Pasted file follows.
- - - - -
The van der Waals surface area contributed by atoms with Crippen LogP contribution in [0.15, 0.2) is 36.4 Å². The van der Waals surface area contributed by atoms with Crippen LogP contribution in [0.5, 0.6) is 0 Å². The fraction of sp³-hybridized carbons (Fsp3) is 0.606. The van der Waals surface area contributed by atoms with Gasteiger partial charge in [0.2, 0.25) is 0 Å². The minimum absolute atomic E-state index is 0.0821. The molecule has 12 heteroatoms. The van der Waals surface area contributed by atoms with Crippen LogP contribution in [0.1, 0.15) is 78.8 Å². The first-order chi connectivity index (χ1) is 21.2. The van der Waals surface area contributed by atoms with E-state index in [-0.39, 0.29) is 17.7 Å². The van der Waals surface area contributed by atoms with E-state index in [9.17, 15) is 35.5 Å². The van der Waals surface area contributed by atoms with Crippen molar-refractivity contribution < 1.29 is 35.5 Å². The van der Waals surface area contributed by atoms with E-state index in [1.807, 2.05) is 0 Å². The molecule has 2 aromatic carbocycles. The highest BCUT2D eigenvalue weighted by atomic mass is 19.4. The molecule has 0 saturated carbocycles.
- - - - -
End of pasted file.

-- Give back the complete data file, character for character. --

The van der Waals surface area contributed by atoms with Crippen LogP contribution in [0.15, 0.2) is 36.4 Å². The van der Waals surface area contributed by atoms with Crippen LogP contribution in [0.5, 0.6) is 0 Å². The fraction of sp³-hybridized carbons (Fsp3) is 0.606. The van der Waals surface area contributed by atoms with Gasteiger partial charge in [0.2, 0.25) is 0 Å². The minimum absolute atomic E-state index is 0.0821. The molecule has 12 heteroatoms. The van der Waals surface area contributed by atoms with Crippen LogP contribution in [0.1, 0.15) is 78.8 Å². The first-order chi connectivity index (χ1) is 21.2. The van der Waals surface area contributed by atoms with E-state index in [-0.39, 0.29) is 17.7 Å². The van der Waals surface area contributed by atoms with E-state index in [9.17, 15) is 35.5 Å². The van der Waals surface area contributed by atoms with Crippen molar-refractivity contribution < 1.29 is 35.5 Å². The van der Waals surface area contributed by atoms with E-state index in [1.807, 2.05) is 0 Å². The molecule has 2 aromatic carbocycles. The highest BCUT2D eigenvalue weighted by atomic mass is 19.4. The molecule has 0 saturated carbocycles.